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Results 1 - 10 of 19 for Pren
  • Supplier Profile
    Matthew Hebden is the leading manufacturer of T-Pren, a waterproof expansion joint for gutters in metal roofing systems. It is designed for the giutters available in Aluminium, copper, lead, stainless...
  • Article - 21 Feb 2001
    Severe local attack, such as pitting, (see figure 1) and crevice corrosion, can be a significant problem in stainless steels and other alloys that depend on self-healing.
  • Article - 20 Sep 2011
    Liquid silicone rubbers make ideal alternative materials for use in syringe stoppers. In this case study, properties and processing of LSR and high cure rubber are contrasted and evidence provided of...
  • Article - 13 Jul 2011
    Master Bond’s rubber bonding adhesives, sealants, and coatings bond rubber to metals, plastics, ceramics, glass, wood, and other rubbers.
  • Article - 10 Apr 2007
    Mid-Mountain Materials, Inc. manufactures high quality engineered coated and treated textiles that can be used in applications requiring the utmost in abrasion, chemical and heat resistance. Armatex®...
  • Article - 26 Jul 2004
    Sandia have developed a prototype gauntlet to protect soldiers arms during combat. The shoulder length gauntlets utilise kevlar and carbon composites to protect the wearer against heat and impact....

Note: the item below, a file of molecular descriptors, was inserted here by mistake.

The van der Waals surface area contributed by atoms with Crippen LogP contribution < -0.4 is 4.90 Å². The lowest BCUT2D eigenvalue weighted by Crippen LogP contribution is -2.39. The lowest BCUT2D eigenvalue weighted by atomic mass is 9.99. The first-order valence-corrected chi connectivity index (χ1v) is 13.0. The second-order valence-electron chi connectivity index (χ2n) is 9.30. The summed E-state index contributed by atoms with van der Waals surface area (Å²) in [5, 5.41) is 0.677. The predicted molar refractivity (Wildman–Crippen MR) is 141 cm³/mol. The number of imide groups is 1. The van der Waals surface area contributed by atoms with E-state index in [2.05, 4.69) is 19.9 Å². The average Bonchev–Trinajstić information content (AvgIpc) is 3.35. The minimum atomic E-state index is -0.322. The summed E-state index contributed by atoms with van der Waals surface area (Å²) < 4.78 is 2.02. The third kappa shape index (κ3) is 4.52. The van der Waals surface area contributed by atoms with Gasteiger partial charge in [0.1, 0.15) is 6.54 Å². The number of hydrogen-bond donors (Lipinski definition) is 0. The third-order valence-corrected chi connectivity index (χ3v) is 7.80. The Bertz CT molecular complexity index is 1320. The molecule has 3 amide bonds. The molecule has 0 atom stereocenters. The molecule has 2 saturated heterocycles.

• Article - 2 Jul 2003
    Polychloroprene or chloroprene rubber comes in a number of different grades such as general purpose, precrosslinked, sulfur modified and slow crystallizing. These grades are outlined.
  • Article - 7 Jun 2001
    Hydrogenated nitrile rubber (HNBR) is a viable alternative to polychloroprene for many automotive applications such as timing belts, seals and hoses. It has excellent mechanical, thermo-oxidative and...
  • Article - 20 Apr 2001
    Important types of elastomers such as natural and various synthetic rubbers (eg butadiene and acrylo nitrile butadiene) are described in this article.
  • Article - 21 Feb 2001
    If mild steel is exposed to an aerated neutral aqueous solution, such as a dilute solution of sodium chloride in water, a corrosive attack will begin at defects in the oxide film on the steel.